Last Updated: February 25, 2016
· mcansky

The need for simple exercises

As I was going through job interviews some companies asked me to do simple coding exercises.

As I am now used to I solved those exercises using a TDD approach. Doing this I discovered it was a simple but helpful thing to do to improve my skills or keep them in good shape.

I knew this is the kind of thing that coding retreats and dojos are made of. So far I was wondering how helpful they were, I know now that they are probably quite helpful.

The solo experience

As I solved those little puzzles I quickly understood that it was more than just writing code. It was the opportunity to root deeper the habit of writing software using a TDD approach with KISS and other good practices.

Advices from different authors and friends came back to my mind I quickly started to hack away.

I pushed myself to slice the problem to very little concepts and steps. I then wrote tests for each followed by the code required to make the tests pass.
Once I had something working I would refactor what was possible.

The duo experience

I took the train to RuLu and tracked down a former colleague of mine and fellow Ruby developer as I knew he was in the same train. After 2 hours of travel and talks I suggested that we could do a series of small puzzles.

As he started to work on the solution of one of the exercise I had been asked to do in my job interviews I was amazed to see a different approach to the problem. I also saw how much I would try to push him in a specific direction instead of just watching and learning from his different technique. Yet I could not resist to tell him when he wrote code before tests.

He also encountered some locks that as he was trying to see too far ahead (imho). He would pause for a long time and try to fit a lot of functionality into one single method.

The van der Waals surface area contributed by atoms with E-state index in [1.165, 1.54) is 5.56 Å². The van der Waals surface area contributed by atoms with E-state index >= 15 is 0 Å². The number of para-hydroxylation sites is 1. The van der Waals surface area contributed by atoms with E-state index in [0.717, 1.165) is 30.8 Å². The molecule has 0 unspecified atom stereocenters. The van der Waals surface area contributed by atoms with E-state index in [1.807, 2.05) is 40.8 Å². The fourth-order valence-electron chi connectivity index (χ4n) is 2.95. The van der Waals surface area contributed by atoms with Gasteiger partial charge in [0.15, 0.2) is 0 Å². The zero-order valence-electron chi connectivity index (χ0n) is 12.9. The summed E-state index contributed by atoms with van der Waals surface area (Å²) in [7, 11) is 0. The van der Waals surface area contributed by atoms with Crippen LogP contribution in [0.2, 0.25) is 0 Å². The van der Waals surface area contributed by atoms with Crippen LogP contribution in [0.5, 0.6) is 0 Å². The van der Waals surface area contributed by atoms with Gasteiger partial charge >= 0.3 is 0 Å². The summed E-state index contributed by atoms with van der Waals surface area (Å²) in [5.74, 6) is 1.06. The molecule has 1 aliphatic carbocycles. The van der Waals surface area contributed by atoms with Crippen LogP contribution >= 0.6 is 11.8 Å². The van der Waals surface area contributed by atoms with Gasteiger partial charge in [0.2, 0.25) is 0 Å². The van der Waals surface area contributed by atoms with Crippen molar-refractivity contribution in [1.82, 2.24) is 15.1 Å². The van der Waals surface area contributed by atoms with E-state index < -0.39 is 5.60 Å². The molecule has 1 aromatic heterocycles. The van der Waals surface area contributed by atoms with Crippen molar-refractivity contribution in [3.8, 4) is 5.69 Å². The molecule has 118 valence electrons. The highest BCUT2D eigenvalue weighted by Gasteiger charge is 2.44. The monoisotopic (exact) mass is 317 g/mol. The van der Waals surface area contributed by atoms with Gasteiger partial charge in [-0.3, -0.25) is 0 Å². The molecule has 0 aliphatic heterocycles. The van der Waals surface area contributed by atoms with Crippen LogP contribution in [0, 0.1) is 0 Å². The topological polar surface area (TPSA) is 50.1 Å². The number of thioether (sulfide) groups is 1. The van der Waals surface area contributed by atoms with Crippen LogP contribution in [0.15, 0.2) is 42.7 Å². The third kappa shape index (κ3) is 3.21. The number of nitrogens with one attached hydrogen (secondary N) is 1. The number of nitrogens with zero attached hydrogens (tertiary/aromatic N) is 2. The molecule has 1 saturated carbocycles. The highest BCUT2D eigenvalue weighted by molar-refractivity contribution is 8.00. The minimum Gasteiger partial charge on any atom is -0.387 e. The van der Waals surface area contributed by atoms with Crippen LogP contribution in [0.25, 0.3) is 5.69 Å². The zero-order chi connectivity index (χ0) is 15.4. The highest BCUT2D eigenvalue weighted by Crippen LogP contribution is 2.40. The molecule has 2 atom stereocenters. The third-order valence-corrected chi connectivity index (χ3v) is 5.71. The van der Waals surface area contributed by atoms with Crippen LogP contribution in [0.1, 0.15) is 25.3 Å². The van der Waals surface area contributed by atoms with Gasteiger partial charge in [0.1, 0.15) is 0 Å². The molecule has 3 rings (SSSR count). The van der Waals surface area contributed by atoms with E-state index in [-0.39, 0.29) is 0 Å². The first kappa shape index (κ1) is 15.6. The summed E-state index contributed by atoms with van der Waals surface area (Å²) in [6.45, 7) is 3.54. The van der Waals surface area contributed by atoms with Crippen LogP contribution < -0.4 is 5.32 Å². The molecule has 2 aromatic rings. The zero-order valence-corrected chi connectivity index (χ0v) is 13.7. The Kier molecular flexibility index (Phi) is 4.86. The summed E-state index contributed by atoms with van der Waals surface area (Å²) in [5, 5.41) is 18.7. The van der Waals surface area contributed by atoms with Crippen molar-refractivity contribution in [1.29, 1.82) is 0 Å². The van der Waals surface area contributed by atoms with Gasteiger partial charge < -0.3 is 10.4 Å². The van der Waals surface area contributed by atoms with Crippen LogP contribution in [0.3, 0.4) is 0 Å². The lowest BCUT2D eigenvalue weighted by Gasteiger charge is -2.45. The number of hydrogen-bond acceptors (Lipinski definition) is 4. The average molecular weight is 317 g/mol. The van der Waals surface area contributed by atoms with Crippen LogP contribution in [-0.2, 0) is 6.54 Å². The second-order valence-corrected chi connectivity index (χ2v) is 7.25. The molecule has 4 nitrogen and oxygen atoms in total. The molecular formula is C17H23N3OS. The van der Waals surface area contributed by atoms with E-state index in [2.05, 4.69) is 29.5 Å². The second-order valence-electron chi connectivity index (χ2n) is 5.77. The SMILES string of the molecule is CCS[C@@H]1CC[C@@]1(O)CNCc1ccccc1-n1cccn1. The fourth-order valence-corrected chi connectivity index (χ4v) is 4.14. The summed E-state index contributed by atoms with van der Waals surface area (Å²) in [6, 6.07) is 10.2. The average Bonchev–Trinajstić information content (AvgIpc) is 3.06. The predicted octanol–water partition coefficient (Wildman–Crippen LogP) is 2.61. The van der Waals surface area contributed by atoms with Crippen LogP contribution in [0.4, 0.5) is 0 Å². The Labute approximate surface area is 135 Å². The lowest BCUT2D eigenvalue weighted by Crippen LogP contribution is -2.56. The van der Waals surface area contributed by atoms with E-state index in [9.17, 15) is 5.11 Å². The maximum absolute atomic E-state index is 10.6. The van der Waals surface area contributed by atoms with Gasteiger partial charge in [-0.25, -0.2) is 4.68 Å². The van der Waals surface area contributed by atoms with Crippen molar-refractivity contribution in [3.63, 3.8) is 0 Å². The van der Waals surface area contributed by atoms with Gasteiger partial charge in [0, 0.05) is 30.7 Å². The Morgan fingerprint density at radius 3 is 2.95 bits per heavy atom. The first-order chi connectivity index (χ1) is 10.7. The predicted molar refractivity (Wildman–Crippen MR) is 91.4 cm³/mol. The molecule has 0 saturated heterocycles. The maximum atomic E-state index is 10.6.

Am I using a functional approach ?

As I discussed that story with some friends at RuLu one of them pointed out to me that my approach was quite functional.

For example to implement a simple string compressor ('aaaabb' -> 'a4b2') I would split the process in the following steps :

  • split the input string
  • grab a letter from the array
  • check that letter with the previously picked one (if any)
  • group identical letters together
  • exchange a group by its compressed value
  • return the result or the original string if it was of shorter or equal length

This approach might not produce the fastest algorithm but I think it helps to have high modularity. This modularity allows me to keep each method simple which means that it can be tested and replaced simply too.

In a product context this approach now tend to keep my code super clean and lean, it also forces me to check my classes for proper single responsibility.
By being quite modular and tested it will also allow me to replace parts with external modules without fear of breaking things.

Does it make sense ? How could I improve this process ?

More ?

I think I will try to keep doing such puzzles every week or few weeks on my own or with a small group of fellow developers. This has proven to be interesting and source of improvements.

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This would make a good code golf:

(s) -> ((if s[i-1]==c then n++;'' else "#{x=n;n=1;x>1&&x||''}#{c}") for c,i in s+"$").join("")[..-2]

In ruby:

s.chars.inject( 0){ |r,c| r[c] += 1; r }.map { |k,v| k + "#{v if v>1}" } * ''
over 1 year ago ·